Cable company Comcast has submitted a 22 billion pound or $30.7 billion bid for European pay TV group Sky on Wednesday.
As a result, the pay TV group dropped its support for a lower offer from Rupert Murdoch’s Twenty-First Century Fox.
Sky’s independent directors welcomed Comcast’s 12.50 pound per share bid and said they would now engage with both Comcast and Fox. They cautioned that neither bid could yet be put to shareholders and advised them to take no action for now.
The bid formalizes an offer first made in February and puts pressure on Fox, which already has a 39-percent stake in Sky, to raise the 10.75 pound per share cash offer it first announced in December 2016. It said on Wednesday it remained committed to its offer and was considering its options.
The Fox-Sky deal has been held up by concerns about the influence Rupert Murdoch could wield over public opinion through owning all of the broadcaster as well as British newspapers including The Times and The Sun.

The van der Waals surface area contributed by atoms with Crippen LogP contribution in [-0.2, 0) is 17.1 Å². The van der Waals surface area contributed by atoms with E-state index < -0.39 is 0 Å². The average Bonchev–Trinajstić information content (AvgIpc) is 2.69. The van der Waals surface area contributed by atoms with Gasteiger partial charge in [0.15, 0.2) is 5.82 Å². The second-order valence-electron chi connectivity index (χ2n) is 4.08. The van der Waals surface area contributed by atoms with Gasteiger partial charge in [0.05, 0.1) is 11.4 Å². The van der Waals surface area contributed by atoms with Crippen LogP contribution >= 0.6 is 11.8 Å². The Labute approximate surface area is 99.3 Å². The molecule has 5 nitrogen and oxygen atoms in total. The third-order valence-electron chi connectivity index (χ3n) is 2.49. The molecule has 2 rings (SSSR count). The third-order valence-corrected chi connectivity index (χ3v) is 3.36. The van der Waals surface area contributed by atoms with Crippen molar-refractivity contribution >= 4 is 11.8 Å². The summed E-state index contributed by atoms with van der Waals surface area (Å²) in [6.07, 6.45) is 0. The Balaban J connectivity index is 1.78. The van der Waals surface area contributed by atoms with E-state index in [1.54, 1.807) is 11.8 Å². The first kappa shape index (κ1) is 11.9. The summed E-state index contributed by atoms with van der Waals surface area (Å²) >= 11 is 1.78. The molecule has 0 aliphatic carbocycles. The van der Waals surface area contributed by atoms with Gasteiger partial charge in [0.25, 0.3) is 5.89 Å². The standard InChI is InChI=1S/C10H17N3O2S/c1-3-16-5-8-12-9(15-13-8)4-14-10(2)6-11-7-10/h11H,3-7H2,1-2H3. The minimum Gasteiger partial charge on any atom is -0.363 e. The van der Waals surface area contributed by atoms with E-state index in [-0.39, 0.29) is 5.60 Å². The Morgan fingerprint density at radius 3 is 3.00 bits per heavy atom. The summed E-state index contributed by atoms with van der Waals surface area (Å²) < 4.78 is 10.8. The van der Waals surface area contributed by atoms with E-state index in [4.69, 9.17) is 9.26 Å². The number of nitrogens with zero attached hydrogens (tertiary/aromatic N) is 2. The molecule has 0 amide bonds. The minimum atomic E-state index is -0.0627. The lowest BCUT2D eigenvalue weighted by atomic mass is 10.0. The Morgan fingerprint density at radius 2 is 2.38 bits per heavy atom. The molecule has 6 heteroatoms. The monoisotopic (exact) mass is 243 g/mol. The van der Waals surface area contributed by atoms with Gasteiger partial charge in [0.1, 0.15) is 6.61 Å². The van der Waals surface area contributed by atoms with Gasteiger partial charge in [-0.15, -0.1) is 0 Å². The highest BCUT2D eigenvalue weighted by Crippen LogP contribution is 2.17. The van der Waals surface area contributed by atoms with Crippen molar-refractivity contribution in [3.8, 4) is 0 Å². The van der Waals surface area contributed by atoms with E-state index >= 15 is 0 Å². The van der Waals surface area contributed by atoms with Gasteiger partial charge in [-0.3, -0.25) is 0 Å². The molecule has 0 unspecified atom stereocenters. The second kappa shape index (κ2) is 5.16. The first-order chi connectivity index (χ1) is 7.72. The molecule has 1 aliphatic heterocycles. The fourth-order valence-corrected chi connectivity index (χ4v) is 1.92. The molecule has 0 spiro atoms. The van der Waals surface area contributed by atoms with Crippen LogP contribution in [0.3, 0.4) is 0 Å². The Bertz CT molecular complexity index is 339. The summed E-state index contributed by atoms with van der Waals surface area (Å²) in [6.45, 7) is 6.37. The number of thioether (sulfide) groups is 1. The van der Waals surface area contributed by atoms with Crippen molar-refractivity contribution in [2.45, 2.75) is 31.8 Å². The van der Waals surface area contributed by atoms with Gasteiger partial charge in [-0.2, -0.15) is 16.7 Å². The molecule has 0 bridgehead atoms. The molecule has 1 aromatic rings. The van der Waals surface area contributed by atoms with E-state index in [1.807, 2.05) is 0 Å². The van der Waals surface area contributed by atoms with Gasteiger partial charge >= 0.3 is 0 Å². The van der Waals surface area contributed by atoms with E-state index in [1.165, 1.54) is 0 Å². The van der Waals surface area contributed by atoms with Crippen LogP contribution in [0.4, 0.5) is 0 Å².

The proposed combination has been further complicated by Fox’s agreement to sell many of its TV and film assets to Walt Disney, including its stake in Sky, for $52 billion, Reuters reported.
Comcast CEO Brian Roberts said Sky withdrawing its recommendation was what it wanted to achieve by formalizing its offer on Wednesday.
Sky is chaired by Murdoch’s son James, who played a key role in building the company into a major European broadcaster with operations in Germany, Austria and Italy as well as Britain.
Sky formed a committee of independent directors to consider the bids, given James Murdoch’s role as chief executive of Fox.
The most likely scenario, according to many analysts, is that Fox, with Disney’s blessing, raises its bid. Fox has to at least match Comcast’s offer, but analysts estimate a final winning bid could go as high as 14 to 15 pounds per share.
Philadelphia-based Comcast is the biggest U.S. cable operator, owning broadcasters NBC, CNBC and MSNBC. It also owns movie studio Universal Pictures.